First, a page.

When a patient is diagnosed with thyroid cancer, it is important to consider the possibility that that the cancer may have spread to lymph nodes in the neck. However, physical symptoms experienced by the patient provide only limited guidance in determining whether this has occurred.

  • Enlarged lymph nodes can be a sign that cancer has spread to the lymphatic system, but they can also have other causes, such as inflammation and infection.
  • Lymph nodes containing cancer are often not palpable (i.e., cannot be felt by hand) and cause no symptoms.

When cancerous lymph nodes are palpable, they are usually felt as painless, firm lumps at the side of the neck. When symptoms do occur, it is usually due to the enlarged lymph node pressing on surrounding structures such as the esophagus (swallowing difficulty), the windpipe (trouble breathing), or nerves (pain or hoarseness).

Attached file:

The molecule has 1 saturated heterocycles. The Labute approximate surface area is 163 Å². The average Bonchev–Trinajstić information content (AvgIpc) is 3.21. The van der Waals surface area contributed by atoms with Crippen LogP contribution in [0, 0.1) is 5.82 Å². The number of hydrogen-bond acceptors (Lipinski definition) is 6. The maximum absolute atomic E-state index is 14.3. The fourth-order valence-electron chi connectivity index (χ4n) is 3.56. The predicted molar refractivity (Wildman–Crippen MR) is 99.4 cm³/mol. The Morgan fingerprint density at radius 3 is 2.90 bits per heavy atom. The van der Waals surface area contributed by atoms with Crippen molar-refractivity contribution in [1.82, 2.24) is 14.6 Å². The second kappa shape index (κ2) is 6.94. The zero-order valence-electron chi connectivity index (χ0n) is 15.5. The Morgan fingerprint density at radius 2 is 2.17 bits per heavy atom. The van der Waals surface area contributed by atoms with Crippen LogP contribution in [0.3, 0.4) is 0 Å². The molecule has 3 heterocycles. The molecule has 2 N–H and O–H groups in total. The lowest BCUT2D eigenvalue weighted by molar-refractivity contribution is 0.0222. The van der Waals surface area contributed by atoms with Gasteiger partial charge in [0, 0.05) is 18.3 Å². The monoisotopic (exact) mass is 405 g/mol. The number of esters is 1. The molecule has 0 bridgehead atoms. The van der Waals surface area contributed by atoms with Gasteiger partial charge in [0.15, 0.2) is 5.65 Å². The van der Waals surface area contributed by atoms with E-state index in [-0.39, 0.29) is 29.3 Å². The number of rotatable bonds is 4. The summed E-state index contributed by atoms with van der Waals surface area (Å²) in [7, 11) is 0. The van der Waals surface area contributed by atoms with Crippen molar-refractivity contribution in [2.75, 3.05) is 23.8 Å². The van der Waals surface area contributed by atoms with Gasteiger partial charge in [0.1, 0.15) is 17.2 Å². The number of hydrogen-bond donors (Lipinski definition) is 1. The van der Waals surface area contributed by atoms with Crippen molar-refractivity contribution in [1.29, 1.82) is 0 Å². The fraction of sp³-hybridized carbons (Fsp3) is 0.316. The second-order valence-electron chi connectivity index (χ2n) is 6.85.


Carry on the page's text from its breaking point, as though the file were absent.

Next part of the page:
Because of the difficulty in determining whether the cancer has spread from symptoms alone, diagnostic tests are usually performed.

Doctor examining a patient's neck

This information is provided by the Department of Surgery at the University of Colorado School of Medicine. It is not intended to replace the medical advice of your doctor or healthcare provider. Please consult your healthcare provider for advice about a specific medical condition.